|Dear Friend of Pets Unlimited, |
The holidays are a high stress time for everyone. In fact, just thinking about crowds of shoppers and fine family fun can cause my blood pressure to spike. In humans, a high stress lifestyle (or season!), smoking, and high salt diet all contribute to this potentially dangerous condition. But do pets get hypertension? Although your pets don't smoke or worry about the mortgage, they are not immune to high blood pressure, especially as they age. Identifying hypertension and treating it is critical to the long-term health of senior animals, like our shelter residents Rocky and Max.
What does High Blood Pressure (Hypertension) Do?
Problems from high blood pressure arise when a blood vessel gets too small for the high pressure flow going through it. Imagine attaching a garden hose to a fire hydrant. The pressure would cause the garden hose to explode. This can lead to blood vessel damage and eventually to vessel rupture and bleeding.
What Causes High Blood Pressure in Pets?
There are numerous diseases in pets that are associated with high blood pressure, such as chronic renal (kidney) failure, feline hyperthyroidism, Cushing's disease, Diabetes mellitus and other diseases. In humans, high blood pressure is considered primary, meaning there is no underlying disease causing it. In animals, primary hypertension is unusual; there is almost always another disease causing it.
How do we Measure Blood Pressure in Pets?
Blood pressure measurement is performed similarly for pets and people. An inflatable cuff is fit snugly around the pet's foot, foreleg or sometimes the base of the tail. In a person, as the cuff is slowly deflated, a stethoscope is used to listen and measure blood pressure. In animals, the stethoscope is not sensitive enough and an ultrasonic probe must be taped or held over the artery.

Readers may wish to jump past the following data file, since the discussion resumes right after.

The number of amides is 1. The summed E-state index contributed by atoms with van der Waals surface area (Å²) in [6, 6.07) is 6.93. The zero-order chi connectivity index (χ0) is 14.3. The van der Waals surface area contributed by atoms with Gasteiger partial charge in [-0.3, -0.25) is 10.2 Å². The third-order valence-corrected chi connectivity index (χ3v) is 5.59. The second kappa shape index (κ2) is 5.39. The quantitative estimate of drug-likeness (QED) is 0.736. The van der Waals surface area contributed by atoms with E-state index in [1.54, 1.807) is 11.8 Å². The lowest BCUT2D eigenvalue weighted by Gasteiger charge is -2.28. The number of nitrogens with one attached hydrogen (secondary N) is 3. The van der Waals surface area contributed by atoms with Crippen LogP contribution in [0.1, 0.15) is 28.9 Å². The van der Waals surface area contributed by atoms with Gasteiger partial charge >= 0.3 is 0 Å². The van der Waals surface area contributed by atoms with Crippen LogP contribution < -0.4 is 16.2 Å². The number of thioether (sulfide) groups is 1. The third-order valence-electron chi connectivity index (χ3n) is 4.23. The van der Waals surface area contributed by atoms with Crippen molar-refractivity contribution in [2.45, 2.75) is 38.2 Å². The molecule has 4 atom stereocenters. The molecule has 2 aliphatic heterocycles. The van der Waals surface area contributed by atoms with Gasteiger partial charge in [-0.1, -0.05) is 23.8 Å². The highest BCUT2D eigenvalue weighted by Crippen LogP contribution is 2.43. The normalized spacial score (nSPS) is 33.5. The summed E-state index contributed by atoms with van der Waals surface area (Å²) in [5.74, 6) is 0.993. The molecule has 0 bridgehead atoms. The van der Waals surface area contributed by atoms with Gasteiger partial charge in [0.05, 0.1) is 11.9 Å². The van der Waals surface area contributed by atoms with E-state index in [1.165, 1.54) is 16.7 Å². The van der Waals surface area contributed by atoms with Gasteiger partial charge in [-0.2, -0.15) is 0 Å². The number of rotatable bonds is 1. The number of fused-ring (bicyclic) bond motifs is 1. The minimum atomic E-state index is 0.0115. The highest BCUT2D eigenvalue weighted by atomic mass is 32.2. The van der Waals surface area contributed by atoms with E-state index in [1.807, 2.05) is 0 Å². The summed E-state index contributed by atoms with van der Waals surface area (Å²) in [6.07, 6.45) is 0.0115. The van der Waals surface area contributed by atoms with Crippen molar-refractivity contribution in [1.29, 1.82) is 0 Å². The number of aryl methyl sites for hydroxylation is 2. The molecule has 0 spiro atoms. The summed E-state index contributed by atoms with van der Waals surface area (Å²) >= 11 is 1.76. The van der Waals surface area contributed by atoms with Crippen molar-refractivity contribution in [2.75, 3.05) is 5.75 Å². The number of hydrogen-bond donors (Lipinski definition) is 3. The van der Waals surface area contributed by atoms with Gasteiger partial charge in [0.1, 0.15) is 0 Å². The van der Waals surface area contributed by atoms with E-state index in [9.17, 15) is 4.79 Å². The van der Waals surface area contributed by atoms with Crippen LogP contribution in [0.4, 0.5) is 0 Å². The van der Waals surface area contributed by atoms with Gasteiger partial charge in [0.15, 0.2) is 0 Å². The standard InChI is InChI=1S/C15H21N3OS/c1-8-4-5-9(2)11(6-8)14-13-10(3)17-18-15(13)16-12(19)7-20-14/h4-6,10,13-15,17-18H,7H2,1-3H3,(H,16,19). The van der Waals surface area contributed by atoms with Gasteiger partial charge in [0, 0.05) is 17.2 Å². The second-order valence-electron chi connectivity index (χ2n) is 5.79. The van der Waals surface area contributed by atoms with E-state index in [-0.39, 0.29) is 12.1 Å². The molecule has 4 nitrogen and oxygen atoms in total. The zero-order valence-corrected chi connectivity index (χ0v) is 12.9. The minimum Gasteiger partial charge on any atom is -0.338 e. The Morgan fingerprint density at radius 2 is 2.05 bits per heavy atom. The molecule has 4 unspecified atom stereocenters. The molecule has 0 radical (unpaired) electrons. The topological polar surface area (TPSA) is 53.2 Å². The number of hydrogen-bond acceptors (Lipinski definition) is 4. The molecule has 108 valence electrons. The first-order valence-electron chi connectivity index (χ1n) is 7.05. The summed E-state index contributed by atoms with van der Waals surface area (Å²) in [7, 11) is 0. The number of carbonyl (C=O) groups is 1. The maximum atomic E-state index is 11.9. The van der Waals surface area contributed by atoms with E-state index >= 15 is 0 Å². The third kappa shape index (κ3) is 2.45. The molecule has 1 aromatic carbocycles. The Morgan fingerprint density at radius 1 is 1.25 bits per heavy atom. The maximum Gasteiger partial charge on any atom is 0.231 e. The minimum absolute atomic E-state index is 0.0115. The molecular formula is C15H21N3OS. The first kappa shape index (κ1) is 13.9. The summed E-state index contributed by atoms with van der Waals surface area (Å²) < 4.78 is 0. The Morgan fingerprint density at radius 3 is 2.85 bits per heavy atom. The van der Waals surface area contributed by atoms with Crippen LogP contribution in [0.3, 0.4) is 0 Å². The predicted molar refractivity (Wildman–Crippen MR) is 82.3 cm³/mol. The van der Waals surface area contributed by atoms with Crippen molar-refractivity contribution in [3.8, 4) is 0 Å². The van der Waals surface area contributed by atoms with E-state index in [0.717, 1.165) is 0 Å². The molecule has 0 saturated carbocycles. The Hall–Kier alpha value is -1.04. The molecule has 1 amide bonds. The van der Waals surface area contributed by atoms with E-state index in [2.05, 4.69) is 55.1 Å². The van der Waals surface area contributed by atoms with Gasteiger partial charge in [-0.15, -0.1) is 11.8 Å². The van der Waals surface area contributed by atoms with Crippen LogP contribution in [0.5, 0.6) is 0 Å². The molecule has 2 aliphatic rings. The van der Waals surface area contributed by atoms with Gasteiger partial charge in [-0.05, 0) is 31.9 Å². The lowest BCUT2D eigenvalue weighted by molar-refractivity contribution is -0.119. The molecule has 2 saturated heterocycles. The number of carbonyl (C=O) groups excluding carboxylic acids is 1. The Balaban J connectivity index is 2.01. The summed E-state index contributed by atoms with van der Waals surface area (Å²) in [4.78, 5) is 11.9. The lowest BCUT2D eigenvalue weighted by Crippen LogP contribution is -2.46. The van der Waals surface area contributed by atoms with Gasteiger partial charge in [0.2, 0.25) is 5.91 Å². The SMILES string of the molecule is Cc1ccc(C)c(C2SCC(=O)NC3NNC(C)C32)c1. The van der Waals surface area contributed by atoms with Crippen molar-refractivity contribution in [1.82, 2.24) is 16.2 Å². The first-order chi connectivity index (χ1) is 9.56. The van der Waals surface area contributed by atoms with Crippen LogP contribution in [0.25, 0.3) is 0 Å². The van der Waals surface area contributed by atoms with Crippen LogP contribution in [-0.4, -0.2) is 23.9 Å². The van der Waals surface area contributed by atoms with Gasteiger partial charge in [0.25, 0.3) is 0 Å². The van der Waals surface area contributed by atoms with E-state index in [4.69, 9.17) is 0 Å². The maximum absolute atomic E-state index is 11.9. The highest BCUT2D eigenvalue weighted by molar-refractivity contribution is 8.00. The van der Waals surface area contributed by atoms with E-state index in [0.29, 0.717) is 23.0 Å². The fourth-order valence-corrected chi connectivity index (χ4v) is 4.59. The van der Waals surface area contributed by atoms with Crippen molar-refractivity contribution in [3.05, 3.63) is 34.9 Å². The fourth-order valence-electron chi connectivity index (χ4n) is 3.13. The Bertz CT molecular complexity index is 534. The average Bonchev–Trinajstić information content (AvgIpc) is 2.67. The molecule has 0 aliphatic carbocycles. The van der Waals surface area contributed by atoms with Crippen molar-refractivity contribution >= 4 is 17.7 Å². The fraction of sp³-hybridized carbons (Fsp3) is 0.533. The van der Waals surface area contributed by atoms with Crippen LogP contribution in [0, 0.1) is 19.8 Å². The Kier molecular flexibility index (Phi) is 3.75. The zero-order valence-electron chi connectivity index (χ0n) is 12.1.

Some pets are nervous at the vet's office and this factor must be taken into account when reading blood pressure. It is possible for a pet to have high blood pressure at the vet's office and normal pressure at all other times; however, most pets are able to maintain normal blood pressure despite being surrounded by hospital staff. And the cookies we hand out help to distract them too!
What Treatment is Available for Hypertension?
When hypertension is identified, a search for the underlying cause is necessary. It may be that controlling the underlying disease completely reverses the hypertension. Otherwise, as with people, medication to lower blood pressure is often in order. This typically involves a daily pill that dilates peripheral blood vessels, effectively making them larger to accommodate blood flow.
If you have questions about hypertension or would like to schedule a blood pressure screening for your pet, please email us or call 415-563-6700.
Dr. Tom Mason